Daniel Gueguen

When you are a senior civil servant or politician, can you apply for any position? Or does each post demand specific qualities?

Recent news provides us with several striking cases.

The best case: Martin Schulz

After being elected for a second two-and-a-half year mandate as European Parliament President, Mr Schulz ran for Commission President as the Spitzenkandidat for the S&D. Defeated, he returned to his parliamentary duties and lobbied actively to have his term extended beyond 5 years, contrary to all EP practice in this regard. Having failed at this as well, Mr Schulz turned up on the German stage as President of the SPD and candidate for Chancellor. We know what happened next: a discredited Martin Schulz is now a mere German MP.

Leaving aside strategy and morality, can you really claim to be the right person for a series of posts that demand different skills? Some are diplomatic, others are more operational; some are national, others international.

Jean-Claude Juncker: a casting mistake par excellence

Having been chosen as Spitzenkandidat for the EPP, Mr Juncker had ambitions to be President of the European Council – a post he was probably better qualified for – but ended up as President of the European Commission – a post he did not want and was not suited for.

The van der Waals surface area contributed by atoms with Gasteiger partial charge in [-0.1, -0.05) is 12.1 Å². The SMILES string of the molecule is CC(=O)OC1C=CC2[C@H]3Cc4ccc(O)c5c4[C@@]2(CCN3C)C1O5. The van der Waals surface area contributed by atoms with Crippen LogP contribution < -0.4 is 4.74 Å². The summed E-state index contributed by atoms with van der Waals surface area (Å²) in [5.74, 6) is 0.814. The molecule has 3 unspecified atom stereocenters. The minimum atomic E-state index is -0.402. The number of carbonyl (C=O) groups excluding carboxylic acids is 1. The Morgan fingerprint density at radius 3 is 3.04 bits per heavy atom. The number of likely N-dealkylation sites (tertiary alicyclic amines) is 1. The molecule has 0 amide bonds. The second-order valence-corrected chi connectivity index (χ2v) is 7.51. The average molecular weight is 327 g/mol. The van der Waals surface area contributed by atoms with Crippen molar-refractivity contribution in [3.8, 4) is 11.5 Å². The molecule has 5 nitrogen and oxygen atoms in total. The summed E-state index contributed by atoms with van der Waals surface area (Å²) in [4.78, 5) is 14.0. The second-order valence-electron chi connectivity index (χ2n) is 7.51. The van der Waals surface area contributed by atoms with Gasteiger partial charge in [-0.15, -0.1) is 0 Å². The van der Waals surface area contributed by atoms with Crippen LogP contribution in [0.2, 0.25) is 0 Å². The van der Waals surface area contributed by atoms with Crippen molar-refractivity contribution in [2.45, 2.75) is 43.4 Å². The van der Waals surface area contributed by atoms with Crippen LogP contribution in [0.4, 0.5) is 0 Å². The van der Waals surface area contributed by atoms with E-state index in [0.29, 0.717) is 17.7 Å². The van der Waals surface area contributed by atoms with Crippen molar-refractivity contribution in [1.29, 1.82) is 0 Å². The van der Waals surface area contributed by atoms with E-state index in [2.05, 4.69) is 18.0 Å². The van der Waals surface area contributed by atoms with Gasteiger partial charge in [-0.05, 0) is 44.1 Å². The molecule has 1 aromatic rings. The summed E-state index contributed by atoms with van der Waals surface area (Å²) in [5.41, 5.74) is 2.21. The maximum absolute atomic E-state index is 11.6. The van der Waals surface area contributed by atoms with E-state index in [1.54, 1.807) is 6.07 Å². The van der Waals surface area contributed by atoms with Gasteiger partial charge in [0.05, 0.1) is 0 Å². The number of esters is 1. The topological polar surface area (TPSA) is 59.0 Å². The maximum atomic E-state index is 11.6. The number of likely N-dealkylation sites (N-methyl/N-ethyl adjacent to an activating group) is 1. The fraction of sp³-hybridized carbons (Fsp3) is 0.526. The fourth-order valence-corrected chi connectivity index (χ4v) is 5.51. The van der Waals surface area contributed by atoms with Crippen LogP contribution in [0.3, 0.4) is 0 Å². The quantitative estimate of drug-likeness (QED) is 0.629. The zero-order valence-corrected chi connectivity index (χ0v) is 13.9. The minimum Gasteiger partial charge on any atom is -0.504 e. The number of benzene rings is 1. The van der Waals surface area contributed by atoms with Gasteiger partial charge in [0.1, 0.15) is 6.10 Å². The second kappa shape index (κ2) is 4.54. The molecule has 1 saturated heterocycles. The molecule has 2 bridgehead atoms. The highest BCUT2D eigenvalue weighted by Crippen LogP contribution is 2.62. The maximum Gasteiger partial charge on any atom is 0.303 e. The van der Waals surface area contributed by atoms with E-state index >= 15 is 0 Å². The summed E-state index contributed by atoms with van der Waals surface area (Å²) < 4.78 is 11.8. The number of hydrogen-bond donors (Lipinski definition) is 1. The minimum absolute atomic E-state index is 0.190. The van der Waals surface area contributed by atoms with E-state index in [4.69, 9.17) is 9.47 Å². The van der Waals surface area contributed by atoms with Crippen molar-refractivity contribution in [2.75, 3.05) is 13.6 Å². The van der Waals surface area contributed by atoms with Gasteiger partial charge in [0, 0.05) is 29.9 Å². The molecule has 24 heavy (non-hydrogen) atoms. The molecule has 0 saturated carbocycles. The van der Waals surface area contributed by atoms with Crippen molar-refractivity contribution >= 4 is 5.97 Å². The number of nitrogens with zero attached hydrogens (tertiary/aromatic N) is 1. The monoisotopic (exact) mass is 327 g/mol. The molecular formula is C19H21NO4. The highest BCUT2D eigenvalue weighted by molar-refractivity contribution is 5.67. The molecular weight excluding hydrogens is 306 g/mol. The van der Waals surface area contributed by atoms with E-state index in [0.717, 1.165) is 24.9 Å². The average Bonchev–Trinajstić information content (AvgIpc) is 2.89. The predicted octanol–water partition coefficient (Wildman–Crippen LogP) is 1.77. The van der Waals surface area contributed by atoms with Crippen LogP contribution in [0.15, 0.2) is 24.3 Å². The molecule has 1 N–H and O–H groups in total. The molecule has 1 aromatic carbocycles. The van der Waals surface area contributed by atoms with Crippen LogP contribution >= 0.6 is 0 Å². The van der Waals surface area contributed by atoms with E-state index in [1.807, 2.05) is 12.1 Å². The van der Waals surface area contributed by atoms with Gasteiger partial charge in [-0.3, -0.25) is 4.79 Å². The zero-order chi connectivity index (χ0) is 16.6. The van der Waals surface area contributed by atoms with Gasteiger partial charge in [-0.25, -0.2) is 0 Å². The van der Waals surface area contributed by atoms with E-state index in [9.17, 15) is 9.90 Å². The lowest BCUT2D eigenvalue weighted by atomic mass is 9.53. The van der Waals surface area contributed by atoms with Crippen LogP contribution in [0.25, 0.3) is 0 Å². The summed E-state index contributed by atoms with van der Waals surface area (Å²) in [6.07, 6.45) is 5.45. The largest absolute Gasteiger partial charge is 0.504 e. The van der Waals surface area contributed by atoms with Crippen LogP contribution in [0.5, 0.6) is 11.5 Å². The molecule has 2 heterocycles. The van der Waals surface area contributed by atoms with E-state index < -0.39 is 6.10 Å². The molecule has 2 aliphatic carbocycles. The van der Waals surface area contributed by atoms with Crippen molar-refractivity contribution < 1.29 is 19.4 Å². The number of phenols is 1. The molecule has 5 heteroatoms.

5-yearly civil service rotations: not a very good idea

Can you be head of the cosmetics unit one day and head of space policy the next? These big gaps between positions that are technically poles apart are helping to transform senior Commission figures into managers, of human resources and budgets. It results in a drift in expertise from the higher to the lower levels of the hierarchy – the desk officers – making the Commission more bureaucratic, as opposed to the organ of impetus and initiative the Treaties originally intended it to be.

Worse still, this poor rule includes exceptions that discredit it even more. Having been appointed Director General of DG TRADE in 2011, why has Jean-Luc Demarty just been given a new post when he has already reached retirement age? Is it because of Mercosur? Or is it because every file managed by the Commission is handled in an ad hoc case-by-case manner, however it likes?

Mr Selmayr: the spoils system upside down

I do not know Martin Selmayr and have never had any dealings with him. But this surprising mutation of President Juncker’s Head of Cabinet into Commission Secretary-General is surely another demonstration of what I am talking about. Are the two positions of the same nature, requiring the same qualities? Surely not.

But it gets worse. While in the American tradition you regularly see 4,000 senior civil servants vacate their jobs during the changeover from one President to another (the ‘spoils system’), here we have a President coming to the end of his mandate imposing upon his successor a new holder of a very significant and strategic office, the Secretary-General of the Commission. The world has truly been turned upside down.

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